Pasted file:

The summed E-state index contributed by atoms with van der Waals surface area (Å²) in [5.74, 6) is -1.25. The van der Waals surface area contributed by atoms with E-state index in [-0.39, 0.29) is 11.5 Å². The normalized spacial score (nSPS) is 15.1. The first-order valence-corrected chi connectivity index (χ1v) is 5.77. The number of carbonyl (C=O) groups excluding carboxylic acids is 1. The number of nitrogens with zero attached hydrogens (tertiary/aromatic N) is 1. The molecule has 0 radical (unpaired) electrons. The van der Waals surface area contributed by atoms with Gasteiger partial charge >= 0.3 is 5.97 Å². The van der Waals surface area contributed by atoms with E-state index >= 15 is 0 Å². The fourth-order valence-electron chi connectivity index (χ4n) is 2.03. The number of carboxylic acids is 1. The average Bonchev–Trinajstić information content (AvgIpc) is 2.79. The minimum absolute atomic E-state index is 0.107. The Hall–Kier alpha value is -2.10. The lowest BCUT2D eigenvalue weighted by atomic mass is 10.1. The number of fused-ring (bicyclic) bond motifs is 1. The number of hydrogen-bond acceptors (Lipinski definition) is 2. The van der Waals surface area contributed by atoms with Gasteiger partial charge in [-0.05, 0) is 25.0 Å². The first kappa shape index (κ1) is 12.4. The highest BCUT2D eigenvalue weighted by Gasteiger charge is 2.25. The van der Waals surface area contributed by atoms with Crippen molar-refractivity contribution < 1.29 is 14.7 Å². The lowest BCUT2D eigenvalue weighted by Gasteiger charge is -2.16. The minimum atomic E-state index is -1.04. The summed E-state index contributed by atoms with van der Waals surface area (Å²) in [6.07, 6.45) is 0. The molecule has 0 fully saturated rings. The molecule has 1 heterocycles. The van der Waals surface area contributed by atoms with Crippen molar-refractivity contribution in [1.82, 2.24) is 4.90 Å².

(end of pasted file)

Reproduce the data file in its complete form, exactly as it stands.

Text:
The summed E-state index contributed by atoms with van der Waals surface area (Å²) in [5.74, 6) is -1.25. The van der Waals surface area contributed by atoms with E-state index in [-0.39, 0.29) is 11.5 Å². The normalized spacial score (nSPS) is 15.1. The first-order valence-corrected chi connectivity index (χ1v) is 5.77. The number of carbonyl (C=O) groups excluding carboxylic acids is 1. The number of nitrogens with zero attached hydrogens (tertiary/aromatic N) is 1. The molecule has 0 radical (unpaired) electrons. The van der Waals surface area contributed by atoms with Gasteiger partial charge >= 0.3 is 5.97 Å². The van der Waals surface area contributed by atoms with E-state index >= 15 is 0 Å². The fourth-order valence-electron chi connectivity index (χ4n) is 2.03. The number of carboxylic acids is 1. The average Bonchev–Trinajstić information content (AvgIpc) is 2.79. The minimum absolute atomic E-state index is 0.107. The Hall–Kier alpha value is -2.10. The lowest BCUT2D eigenvalue weighted by atomic mass is 10.1. The number of fused-ring (bicyclic) bond motifs is 1. The number of hydrogen-bond acceptors (Lipinski definition) is 2. The van der Waals surface area contributed by atoms with Gasteiger partial charge in [-0.05, 0) is 25.0 Å². The first kappa shape index (κ1) is 12.4. The highest BCUT2D eigenvalue weighted by Gasteiger charge is 2.25. The van der Waals surface area contributed by atoms with Crippen molar-refractivity contribution < 1.29 is 14.7 Å². The lowest BCUT2D eigenvalue weighted by Gasteiger charge is -2.16. The minimum atomic E-state index is -1.04. The summed E-state index contributed by atoms with van der Waals surface area (Å²) in [6.07, 6.45) is 0. The molecule has 0 fully saturated rings. The molecule has 1 heterocycles. The van der Waals surface area contributed by atoms with Crippen molar-refractivity contribution in [1.82, 2.24) is 4.90 Å².